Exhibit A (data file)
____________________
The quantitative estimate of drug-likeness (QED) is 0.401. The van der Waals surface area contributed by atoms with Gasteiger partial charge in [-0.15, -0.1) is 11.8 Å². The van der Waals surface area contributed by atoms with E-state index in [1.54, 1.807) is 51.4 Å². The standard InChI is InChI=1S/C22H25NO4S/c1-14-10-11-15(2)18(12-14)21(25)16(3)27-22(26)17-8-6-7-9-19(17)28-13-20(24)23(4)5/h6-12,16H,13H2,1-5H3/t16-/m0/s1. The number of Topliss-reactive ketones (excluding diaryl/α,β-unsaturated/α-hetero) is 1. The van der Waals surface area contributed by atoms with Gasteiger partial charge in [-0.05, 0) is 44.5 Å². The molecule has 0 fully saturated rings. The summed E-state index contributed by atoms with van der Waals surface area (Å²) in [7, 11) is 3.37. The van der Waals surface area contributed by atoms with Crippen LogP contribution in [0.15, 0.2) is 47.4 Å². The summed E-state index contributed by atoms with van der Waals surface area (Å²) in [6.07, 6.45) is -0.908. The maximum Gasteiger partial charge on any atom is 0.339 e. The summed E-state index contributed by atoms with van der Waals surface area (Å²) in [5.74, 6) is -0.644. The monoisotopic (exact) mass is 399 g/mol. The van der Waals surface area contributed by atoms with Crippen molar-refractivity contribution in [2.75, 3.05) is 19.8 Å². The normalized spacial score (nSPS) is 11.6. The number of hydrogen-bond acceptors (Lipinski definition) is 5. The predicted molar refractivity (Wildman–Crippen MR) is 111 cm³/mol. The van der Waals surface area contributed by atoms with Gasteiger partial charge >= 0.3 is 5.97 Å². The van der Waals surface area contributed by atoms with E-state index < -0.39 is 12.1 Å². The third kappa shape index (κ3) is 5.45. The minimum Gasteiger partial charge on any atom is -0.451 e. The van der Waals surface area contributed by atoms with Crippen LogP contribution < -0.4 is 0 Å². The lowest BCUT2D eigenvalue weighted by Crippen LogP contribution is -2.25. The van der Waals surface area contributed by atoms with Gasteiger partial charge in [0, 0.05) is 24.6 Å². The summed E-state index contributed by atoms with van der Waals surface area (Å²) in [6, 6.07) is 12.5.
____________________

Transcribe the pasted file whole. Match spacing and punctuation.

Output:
The quantitative estimate of drug-likeness (QED) is 0.401. The van der Waals surface area contributed by atoms with Gasteiger partial charge in [-0.15, -0.1) is 11.8 Å². The van der Waals surface area contributed by atoms with E-state index in [1.54, 1.807) is 51.4 Å². The standard InChI is InChI=1S/C22H25NO4S/c1-14-10-11-15(2)18(12-14)21(25)16(3)27-22(26)17-8-6-7-9-19(17)28-13-20(24)23(4)5/h6-12,16H,13H2,1-5H3/t16-/m0/s1. The number of Topliss-reactive ketones (excluding diaryl/α,β-unsaturated/α-hetero) is 1. The van der Waals surface area contributed by atoms with Gasteiger partial charge in [-0.05, 0) is 44.5 Å². The molecule has 0 fully saturated rings. The summed E-state index contributed by atoms with van der Waals surface area (Å²) in [7, 11) is 3.37. The van der Waals surface area contributed by atoms with Crippen LogP contribution in [0.15, 0.2) is 47.4 Å². The summed E-state index contributed by atoms with van der Waals surface area (Å²) in [6.07, 6.45) is -0.908. The maximum Gasteiger partial charge on any atom is 0.339 e. The summed E-state index contributed by atoms with van der Waals surface area (Å²) in [5.74, 6) is -0.644. The monoisotopic (exact) mass is 399 g/mol. The van der Waals surface area contributed by atoms with Crippen molar-refractivity contribution in [2.75, 3.05) is 19.8 Å². The normalized spacial score (nSPS) is 11.6. The number of hydrogen-bond acceptors (Lipinski definition) is 5. The predicted molar refractivity (Wildman–Crippen MR) is 111 cm³/mol. The van der Waals surface area contributed by atoms with Gasteiger partial charge >= 0.3 is 5.97 Å². The van der Waals surface area contributed by atoms with E-state index < -0.39 is 12.1 Å². The third kappa shape index (κ3) is 5.45. The minimum Gasteiger partial charge on any atom is -0.451 e. The van der Waals surface area contributed by atoms with Crippen LogP contribution < -0.4 is 0 Å². The lowest BCUT2D eigenvalue weighted by Crippen LogP contribution is -2.25. The van der Waals surface area contributed by atoms with Gasteiger partial charge in [0, 0.05) is 24.6 Å². The summed E-state index contributed by atoms with van der Waals surface area (Å²) in [6, 6.07) is 12.5.